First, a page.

If you work for a major (or minor) traditional media outlet, getting credentials to attend events can be a hassle, but in my time as an editor I’ve never had credentials requests rejected for someone working for me (even freelancers). But what if you own your own publication or news site, or freelance writer trying to sell a story after attending an event. Even worse, what if you are a blogger how isn’t employed by anyone except yourself? The 2012 International AIDS Conference is only the most recent event creating challenges for bloggers who want to cover the event.
Here’s the requirements sent to a well-known blogger:
Internet journalists (Official news website):
- The complete URL’s of three articles you have written that have been published by a recognized media outlet, with your byline on the article; AND
- A letter from your editor (on the official letterhead of your organization) stating that he or she supports your application and that you have been assigned to cover the conference; AND
- A copy of your press card. If you do not have a press card, your editor must state this clearly in the above letter.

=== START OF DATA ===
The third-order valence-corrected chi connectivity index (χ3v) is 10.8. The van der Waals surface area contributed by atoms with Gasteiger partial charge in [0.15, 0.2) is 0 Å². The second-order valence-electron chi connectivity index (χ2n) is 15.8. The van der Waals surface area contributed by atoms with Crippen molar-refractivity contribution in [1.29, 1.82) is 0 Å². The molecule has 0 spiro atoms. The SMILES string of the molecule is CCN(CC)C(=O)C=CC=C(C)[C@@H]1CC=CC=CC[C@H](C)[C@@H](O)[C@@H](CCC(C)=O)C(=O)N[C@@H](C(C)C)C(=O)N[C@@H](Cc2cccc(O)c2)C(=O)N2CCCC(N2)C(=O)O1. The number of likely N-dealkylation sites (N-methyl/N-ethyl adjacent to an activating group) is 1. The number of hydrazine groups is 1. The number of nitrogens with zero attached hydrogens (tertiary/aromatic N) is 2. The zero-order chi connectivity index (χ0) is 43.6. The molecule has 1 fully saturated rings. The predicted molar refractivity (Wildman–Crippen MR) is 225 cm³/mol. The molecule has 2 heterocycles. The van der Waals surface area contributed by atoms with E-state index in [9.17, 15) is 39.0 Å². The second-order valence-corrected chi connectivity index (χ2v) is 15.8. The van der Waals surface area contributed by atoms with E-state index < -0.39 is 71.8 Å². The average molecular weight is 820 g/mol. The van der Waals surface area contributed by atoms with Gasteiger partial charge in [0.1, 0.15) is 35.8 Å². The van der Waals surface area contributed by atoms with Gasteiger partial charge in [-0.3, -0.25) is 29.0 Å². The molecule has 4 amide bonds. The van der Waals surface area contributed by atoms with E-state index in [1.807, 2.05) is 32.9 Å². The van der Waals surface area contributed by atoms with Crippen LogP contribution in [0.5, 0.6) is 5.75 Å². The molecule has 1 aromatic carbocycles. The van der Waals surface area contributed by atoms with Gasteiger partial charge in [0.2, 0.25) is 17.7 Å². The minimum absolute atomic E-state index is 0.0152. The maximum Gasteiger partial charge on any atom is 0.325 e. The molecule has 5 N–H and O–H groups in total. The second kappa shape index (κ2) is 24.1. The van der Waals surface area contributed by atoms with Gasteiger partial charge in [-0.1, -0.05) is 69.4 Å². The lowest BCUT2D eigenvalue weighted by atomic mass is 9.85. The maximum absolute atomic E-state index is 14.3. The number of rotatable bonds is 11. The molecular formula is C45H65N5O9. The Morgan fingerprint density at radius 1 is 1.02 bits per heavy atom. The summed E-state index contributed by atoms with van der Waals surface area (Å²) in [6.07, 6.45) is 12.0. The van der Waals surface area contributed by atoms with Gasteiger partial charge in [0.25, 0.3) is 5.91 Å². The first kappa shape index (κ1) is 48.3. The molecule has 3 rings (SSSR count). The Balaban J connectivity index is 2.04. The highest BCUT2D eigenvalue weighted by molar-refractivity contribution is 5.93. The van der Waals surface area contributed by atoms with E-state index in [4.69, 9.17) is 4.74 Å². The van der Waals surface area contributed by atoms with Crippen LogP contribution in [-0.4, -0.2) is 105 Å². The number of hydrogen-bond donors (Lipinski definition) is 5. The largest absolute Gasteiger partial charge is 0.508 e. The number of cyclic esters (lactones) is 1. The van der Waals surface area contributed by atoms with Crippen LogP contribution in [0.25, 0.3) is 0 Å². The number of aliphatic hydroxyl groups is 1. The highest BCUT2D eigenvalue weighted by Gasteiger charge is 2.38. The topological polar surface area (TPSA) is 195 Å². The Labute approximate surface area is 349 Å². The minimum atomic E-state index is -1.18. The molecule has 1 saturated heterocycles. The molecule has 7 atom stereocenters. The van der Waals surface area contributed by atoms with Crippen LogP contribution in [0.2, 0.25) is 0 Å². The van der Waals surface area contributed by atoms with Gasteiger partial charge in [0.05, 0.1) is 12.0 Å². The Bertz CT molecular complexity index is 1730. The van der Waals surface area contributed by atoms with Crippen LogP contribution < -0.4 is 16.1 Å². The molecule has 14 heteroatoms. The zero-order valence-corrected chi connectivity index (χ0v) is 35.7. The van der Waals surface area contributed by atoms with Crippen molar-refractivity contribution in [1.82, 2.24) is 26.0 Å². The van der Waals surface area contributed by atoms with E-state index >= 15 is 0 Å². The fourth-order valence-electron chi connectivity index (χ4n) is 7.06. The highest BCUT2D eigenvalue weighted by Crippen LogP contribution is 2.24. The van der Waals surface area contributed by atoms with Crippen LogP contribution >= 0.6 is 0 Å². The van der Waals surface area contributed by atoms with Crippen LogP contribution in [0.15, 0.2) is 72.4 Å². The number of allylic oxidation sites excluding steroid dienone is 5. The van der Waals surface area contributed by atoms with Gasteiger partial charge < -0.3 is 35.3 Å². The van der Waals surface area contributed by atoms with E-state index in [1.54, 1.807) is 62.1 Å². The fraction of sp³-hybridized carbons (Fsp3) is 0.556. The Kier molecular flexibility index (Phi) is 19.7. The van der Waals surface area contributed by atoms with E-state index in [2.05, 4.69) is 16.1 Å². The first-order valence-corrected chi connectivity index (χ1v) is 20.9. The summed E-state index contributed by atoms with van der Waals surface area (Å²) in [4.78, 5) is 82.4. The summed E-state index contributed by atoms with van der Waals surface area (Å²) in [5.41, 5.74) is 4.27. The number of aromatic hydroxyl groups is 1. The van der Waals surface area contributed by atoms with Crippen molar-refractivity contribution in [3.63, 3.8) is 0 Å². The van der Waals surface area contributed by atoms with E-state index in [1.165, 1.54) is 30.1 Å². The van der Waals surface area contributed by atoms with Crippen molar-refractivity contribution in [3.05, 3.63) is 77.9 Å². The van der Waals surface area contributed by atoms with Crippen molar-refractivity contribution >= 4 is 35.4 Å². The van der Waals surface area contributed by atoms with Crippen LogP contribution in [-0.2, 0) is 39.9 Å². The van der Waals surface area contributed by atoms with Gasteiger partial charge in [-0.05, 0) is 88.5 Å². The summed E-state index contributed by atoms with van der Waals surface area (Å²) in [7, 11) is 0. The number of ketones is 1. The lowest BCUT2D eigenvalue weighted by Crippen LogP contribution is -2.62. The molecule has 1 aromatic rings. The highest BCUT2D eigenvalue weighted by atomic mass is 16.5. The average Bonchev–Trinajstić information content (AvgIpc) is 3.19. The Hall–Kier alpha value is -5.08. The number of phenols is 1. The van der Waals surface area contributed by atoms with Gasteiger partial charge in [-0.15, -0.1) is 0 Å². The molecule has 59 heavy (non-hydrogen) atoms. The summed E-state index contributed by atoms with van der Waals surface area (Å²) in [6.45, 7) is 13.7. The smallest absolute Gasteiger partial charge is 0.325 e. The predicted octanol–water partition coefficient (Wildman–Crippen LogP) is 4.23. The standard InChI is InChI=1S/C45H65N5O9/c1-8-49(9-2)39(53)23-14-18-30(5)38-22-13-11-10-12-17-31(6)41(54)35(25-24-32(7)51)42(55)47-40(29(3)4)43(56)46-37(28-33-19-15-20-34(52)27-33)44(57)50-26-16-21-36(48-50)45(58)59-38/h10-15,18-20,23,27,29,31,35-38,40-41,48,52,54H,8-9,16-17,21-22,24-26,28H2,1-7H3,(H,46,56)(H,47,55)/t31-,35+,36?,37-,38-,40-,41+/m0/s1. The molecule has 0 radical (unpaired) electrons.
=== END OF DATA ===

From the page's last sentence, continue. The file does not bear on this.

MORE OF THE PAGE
Easy enough if you are a blogger who writes for Huffington Post but what if you have your own blog. Who is your editor? What if you don’t have letterhead? And what, for heaven’s sake, is a press card.
Now this is an international conference where journalists come from countries where press cards are issued to journalists. If you cover a government entity, you may have a press card or pass that gives you access. But why is that a barrier to entry for someone who doesn’t come from a country that credentials journalists or you don’t routinely cover government agencies or offices that require credentials (or you have been turned down because, well, you can see where I’m going).
How do bloggers and other freelancers satisfy these requirements? Are there examples of press credentialing policies that you have found to be effective?
At NLGJA, we’ve wrestled with how (or if) we can help bloggers and freelancers in this regard. Is a membership card enough to satisfy some of these requirements? Since we can’t possibly write letters for people looking for credentials, is there a way of assisting journalists who lack the traditional credentials without suggesting NLGJA is “endorsing” or “assigning” the journalist? Please use our comment section to brainstorm on how NLGJA can (or should) help.